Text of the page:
Plastic fails differently.


When it comes to performance and durability, plastic and metal can go head to head in many applications.


But when it comes to designing and manufacturing, they are two completely different materials.


Relying the same tools and methods to model plastic part performance—especially as it relates to compression and tension—will not yield accurate results.


Why not?


Because, unlike metal, engineering plastics are reinforced with glass or carbon fibers, and those fibers—their orientation, where and how fast they flow into the mold—affect the performance and failure points of the component.


Not factoring in anisotropic (or multidirectional) fiber orientation and flow patterns is often why the prototyping stage for plastic parts becomes drawn out and very expensive.



For example, on regular simulation software, three plastic bumpers with the exact same geometry—but with different injection gate locations—would look identical. On ULTRASIM®, each bumper would not only look different, they would also test differently.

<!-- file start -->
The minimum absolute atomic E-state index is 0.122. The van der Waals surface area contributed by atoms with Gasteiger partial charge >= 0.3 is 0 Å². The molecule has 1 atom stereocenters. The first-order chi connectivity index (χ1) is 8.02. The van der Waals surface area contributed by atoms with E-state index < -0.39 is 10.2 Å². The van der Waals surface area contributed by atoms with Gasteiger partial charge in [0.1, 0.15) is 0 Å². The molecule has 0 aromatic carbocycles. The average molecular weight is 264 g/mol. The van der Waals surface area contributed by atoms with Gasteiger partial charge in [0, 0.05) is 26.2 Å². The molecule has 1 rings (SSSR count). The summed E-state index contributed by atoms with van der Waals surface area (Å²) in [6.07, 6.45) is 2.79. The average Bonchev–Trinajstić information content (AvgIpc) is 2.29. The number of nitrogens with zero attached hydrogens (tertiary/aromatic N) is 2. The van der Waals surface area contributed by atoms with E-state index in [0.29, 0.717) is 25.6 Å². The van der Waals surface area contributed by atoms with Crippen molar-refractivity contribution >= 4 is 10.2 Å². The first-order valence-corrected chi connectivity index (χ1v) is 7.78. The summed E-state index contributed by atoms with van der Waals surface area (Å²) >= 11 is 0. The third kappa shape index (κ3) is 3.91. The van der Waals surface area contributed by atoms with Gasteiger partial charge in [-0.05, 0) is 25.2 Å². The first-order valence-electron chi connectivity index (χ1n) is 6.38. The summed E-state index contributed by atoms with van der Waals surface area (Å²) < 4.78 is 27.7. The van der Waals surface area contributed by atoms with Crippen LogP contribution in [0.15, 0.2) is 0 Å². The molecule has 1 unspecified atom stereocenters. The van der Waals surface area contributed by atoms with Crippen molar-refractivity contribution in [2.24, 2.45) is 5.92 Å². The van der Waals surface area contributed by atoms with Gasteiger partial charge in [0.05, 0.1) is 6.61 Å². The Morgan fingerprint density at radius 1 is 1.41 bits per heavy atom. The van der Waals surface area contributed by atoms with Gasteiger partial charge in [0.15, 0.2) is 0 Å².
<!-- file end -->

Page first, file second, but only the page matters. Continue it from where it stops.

Likewise, when performance models do understand and account for these variables, the results are not only more precise, but they can be improved by changing variables like injection gates and velocity. This insight is what sets ULTRASIM® apart.





ULTRASIM software display

Not just another simulator.

ULTRASIM® is a computer-aided engineering (CAE) technology that BASF designed specifically for developing high-performance plastic components.

How ULTRASIM® differs